The tooltip has simple yet effective that can be useful to both new users and the current community of the platform.
The placing is great, it doesn’t block any other important information, and the design can be easily noticed thanks to the little arrow on the top.
Also, you can close the tooltip if you understand what to do so that it doesn’t bother you anymore.
2- Google Maps
Have you ever experienced this:
🤔 You download a new game and want to shut the annoying background music.
🤔 You go into the settings, and there is only an icon of a speaker and no written info. 🔈
🤔 You click on the icon, and a line appears on it 🔇 – which usually means that it’s now muted.
😓 It turns out that the game was already on mute, and the icon shows what will happen if you click it, not the current state.
So 🔈 means muted, and 🔇 means ”unmuted, click to mute.”
It happens a lot more than you think…
Back to our topic, google maps found a way to use tooltips to avoid such inconveniences.
The small tooltip that appears after you select a sound setting is simply genius.
It’s tiny, it’s noticeable, it’s effective, it’s perfect.
TikTok is a popular short video publishing platform.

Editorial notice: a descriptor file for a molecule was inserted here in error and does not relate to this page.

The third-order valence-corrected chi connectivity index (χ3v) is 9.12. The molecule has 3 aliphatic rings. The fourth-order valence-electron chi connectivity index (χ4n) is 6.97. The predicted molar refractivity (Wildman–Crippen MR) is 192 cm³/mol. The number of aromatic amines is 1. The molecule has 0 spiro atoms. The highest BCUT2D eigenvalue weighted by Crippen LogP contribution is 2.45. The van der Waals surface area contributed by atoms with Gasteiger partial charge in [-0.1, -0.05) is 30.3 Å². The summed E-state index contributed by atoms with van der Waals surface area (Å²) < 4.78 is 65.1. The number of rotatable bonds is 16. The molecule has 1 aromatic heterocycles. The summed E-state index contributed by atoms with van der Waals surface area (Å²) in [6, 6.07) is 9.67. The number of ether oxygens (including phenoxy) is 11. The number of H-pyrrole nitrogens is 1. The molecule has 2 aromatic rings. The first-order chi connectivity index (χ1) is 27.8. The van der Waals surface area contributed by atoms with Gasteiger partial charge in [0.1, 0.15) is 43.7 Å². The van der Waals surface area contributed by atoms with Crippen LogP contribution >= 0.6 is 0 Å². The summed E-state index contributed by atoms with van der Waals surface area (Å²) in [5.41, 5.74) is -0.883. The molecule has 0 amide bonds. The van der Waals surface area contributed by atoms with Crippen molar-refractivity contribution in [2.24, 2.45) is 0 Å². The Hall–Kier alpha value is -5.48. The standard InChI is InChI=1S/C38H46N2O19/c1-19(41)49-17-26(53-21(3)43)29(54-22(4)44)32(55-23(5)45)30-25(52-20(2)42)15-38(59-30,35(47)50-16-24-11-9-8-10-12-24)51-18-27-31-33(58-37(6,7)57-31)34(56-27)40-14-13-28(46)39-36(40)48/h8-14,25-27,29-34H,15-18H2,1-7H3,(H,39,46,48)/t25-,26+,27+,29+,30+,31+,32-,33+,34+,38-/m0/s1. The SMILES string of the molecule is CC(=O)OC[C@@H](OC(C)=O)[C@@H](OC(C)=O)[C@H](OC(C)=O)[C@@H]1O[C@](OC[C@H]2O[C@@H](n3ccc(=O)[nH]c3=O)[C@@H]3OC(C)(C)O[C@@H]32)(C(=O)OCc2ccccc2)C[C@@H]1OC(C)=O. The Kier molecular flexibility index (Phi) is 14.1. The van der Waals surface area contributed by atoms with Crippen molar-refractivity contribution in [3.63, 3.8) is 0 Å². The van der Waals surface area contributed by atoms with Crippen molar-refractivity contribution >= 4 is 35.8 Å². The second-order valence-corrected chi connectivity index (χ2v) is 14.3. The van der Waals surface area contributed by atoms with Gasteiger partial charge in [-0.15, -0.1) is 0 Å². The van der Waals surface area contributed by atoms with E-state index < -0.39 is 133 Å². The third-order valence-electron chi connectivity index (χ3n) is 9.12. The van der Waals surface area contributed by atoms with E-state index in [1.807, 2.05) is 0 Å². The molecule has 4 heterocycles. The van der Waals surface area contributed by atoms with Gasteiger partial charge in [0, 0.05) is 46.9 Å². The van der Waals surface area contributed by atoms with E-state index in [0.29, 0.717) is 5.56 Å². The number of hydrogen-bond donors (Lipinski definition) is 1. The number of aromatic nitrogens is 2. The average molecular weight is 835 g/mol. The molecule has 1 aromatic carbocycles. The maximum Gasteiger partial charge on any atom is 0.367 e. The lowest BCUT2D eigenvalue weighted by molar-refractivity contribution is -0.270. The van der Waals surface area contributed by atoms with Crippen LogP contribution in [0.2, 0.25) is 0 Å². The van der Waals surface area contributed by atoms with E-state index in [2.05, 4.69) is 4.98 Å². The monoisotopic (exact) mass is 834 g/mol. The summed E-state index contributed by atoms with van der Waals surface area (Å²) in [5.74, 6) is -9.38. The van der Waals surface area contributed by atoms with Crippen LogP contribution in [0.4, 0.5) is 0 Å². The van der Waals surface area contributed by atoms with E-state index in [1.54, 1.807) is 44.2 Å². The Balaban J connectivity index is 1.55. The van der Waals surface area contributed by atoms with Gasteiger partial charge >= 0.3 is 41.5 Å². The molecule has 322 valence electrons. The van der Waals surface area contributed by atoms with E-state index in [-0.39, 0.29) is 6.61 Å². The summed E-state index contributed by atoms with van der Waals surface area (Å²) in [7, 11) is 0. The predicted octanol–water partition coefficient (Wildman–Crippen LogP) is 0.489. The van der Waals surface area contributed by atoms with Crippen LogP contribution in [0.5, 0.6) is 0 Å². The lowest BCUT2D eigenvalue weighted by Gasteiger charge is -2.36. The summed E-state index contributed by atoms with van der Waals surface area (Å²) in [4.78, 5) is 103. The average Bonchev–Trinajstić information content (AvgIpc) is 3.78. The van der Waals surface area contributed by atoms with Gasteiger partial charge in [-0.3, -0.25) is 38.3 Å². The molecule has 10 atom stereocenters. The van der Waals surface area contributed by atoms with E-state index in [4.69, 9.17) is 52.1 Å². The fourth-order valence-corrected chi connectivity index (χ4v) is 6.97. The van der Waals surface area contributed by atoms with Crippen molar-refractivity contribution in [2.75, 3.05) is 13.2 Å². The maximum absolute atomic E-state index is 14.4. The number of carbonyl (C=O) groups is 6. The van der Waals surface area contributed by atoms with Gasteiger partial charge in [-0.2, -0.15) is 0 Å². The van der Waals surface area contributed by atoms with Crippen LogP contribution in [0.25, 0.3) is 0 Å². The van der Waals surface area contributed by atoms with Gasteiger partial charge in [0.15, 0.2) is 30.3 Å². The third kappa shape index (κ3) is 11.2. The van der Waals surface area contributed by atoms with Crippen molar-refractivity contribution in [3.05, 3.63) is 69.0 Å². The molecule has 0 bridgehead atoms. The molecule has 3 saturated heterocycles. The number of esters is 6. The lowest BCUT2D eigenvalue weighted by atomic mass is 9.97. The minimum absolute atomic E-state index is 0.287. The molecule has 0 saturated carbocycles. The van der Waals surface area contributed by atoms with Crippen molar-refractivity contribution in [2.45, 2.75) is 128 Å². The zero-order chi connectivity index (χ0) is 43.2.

But did you know that you can create a TikTok video, using only one image from your gallery?
Thanks to this tooltip, now I know.
Also, this tooltip’s color is enough evidence to prove that the color scheme of the tooltip must not blend into the background color.
Duolingo is a language learning app that does a lot…
So they had to fit a massive amount of information into a small screen size.
So, they put the secondary information into a tooltip that appears when you click on a course.
The tooltip creates a great focal point, emphasizing what the user needs to know before starting the selected course.
Also, even though the color doesn’t stick out, it’s lighter than the background color and can be easily noticed.
This example is a rather heartbreaking one for me…
Here’s the tooltip that Binance shows you when it takes you too long to buy an asset.
There are only three words, a visual, and a button on this report tooltip, yet it’s effective.
I know that it’s effective because I was trying to get the transaction done in light-speed on my second try.